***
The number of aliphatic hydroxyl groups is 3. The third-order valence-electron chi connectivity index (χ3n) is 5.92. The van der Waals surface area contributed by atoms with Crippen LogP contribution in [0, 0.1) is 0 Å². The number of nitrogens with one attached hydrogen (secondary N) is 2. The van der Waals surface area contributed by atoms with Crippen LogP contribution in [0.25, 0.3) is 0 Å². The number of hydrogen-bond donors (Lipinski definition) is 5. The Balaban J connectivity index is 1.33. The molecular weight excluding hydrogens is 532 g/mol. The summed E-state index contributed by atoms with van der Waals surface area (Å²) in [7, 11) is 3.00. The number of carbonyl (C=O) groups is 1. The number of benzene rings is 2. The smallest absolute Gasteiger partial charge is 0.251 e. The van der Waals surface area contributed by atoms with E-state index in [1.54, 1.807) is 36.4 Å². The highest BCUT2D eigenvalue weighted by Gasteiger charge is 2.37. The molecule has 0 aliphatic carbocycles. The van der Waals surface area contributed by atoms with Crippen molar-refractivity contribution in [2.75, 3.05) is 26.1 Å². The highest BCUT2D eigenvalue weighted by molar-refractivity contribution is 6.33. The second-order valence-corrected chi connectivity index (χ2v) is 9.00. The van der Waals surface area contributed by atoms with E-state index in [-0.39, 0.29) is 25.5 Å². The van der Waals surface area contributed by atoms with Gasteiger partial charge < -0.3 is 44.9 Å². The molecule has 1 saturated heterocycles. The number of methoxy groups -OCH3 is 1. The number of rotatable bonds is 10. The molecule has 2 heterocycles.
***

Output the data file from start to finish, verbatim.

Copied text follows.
The number of aliphatic hydroxyl groups is 3. The third-order valence-electron chi connectivity index (χ3n) is 5.92. The van der Waals surface area contributed by atoms with Crippen LogP contribution in [0, 0.1) is 0 Å². The number of nitrogens with one attached hydrogen (secondary N) is 2. The van der Waals surface area contributed by atoms with Crippen LogP contribution in [0.25, 0.3) is 0 Å². The number of hydrogen-bond donors (Lipinski definition) is 5. The Balaban J connectivity index is 1.33. The molecular weight excluding hydrogens is 532 g/mol. The summed E-state index contributed by atoms with van der Waals surface area (Å²) in [7, 11) is 3.00. The number of carbonyl (C=O) groups is 1. The number of benzene rings is 2. The smallest absolute Gasteiger partial charge is 0.251 e. The van der Waals surface area contributed by atoms with E-state index in [1.54, 1.807) is 36.4 Å². The highest BCUT2D eigenvalue weighted by Gasteiger charge is 2.37. The molecule has 0 aliphatic carbocycles. The van der Waals surface area contributed by atoms with Crippen molar-refractivity contribution in [2.75, 3.05) is 26.1 Å². The highest BCUT2D eigenvalue weighted by molar-refractivity contribution is 6.33. The second-order valence-corrected chi connectivity index (χ2v) is 9.00. The van der Waals surface area contributed by atoms with E-state index in [-0.39, 0.29) is 25.5 Å². The van der Waals surface area contributed by atoms with Gasteiger partial charge < -0.3 is 44.9 Å². The molecule has 1 saturated heterocycles. The number of methoxy groups -OCH3 is 1. The number of rotatable bonds is 10. The molecule has 2 heterocycles.